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When the Feast is Finished - a eulogy to my wife


Travels abroad
Brian Aldiss Writer
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Margaret and I went about the place and had the kind of pleasant results one gets if one is published in, shall we say, Scandinavia. We would go to Scandinavia and that was a very pleasant time. We would go to Germany and have a pleasant time there. Then... did I go? Yes, I went on my own to Russia, and again, I was amiably treated then. Wherever I went, I found people who were very pleasant to be with.

Anywhere I didn't like? Well, for instance, in Poland… I stayed in a hotel in Poland, and the Poles then took me to see how the town of PoznaƄ had been restored, beautifully restored to what it had been before the war in contrast to the restorations that were being done in Britain at the time, where they were making rather a mess of things. Anyhow, at that meeting in Poland, there was someone who had written a novel, much praised, about the conquest of the whole world... I have to get this straight... the conquest of the whole world by the communists. And everyone thought this was a wonderful book, and they said, well, you can't imagine the capitalists writing this book. And immediately, I could feel myself getting on with that novel – that very novel – to refute them.

So I came back and I wrote a novel in which the communist world have captured not only this country, but the rest of the solar system and elsewhere, and that book is called... a pause for thought... what is that book called? Enemies of the System! Enemies of the System. And of course, yes – it's about the communists taking over. Why not? It's a free world, one can do these things and so that's what I did. And the book was moderately successful more successful, perhaps, in the United States than in England, but that's England for you.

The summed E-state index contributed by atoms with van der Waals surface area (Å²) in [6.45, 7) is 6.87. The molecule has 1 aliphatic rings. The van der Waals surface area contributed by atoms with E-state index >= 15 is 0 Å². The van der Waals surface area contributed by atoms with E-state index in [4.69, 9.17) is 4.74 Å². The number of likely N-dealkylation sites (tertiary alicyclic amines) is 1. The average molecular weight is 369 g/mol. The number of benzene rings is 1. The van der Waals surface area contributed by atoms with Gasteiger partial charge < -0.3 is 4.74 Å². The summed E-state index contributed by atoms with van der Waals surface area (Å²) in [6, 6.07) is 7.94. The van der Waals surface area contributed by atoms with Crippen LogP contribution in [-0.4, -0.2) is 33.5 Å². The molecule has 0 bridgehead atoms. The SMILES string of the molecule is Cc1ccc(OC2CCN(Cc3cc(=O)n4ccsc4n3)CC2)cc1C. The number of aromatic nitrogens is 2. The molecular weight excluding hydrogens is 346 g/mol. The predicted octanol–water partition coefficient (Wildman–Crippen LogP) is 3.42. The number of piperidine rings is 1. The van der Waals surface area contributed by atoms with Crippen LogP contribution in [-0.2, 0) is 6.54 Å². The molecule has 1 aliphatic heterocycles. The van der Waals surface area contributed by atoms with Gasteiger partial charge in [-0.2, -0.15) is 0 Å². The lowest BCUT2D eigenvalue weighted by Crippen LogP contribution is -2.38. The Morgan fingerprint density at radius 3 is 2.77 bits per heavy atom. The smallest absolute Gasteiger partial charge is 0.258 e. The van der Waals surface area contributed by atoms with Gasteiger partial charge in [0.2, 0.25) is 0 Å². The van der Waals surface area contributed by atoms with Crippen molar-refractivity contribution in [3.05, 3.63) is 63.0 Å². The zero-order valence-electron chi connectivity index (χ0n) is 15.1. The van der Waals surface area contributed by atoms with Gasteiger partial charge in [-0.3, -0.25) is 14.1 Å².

So there we were, and that's just one example of my… my visits abroad. And I spent a long time, in particular in Sweden, where I had a friend, Sammy Lundval. Sammy Lundval published a science fiction magazine, and so I often stayed with him or near him and we had a very pleasant time and I formed a very good opinion, I must say, of Sweden.


Brian Aldiss (1925-2017) was an English writer and anthologies editor, best known for his science fiction novels and short stories. He was educated at Framlingham College, Suffolk, and West Buckland School, Devon, and served in the Royal Signals between 1943-1947. After leaving the army, Aldiss worked as a bookseller in Oxford, an experience which provided the setting for his first book, 'The Brightfount Diaries' (1955). His first science fiction novel, 'Non-Stop', was published in 1958 while he was working as literary editor of the 'Oxford Mail'. His many prize-winning science fiction titles include 'Hothouse' (1962), which won the Hugo Award, 'The Saliva Tree' (1966), which was awarded the Nebula, and 'Helliconia Spring' (1982), which won both the British Science Fiction Association Award and the John W Campbell Memorial Award. Several of his books have been adapted for the cinema. His story, 'Supertoys Last All Summer Long', was adapted and released as the film 'AI' in 2001. His book 'Jocasta' (2005), is a reworking of Sophocles' classic Theban plays, 'Oedipus Rex' and 'Antigone'.

Listeners: Christopher Sykes

Christopher Sykes is an independent documentary producer who has made a number of films about science and scientists for BBC TV, Channel Four, and PBS.

Tags: Scandinavia, Poland, Poznań, Sweden

Duration: 4 minutes, 15 seconds

Date story recorded: September 2014

Date story went live: 17 August 2015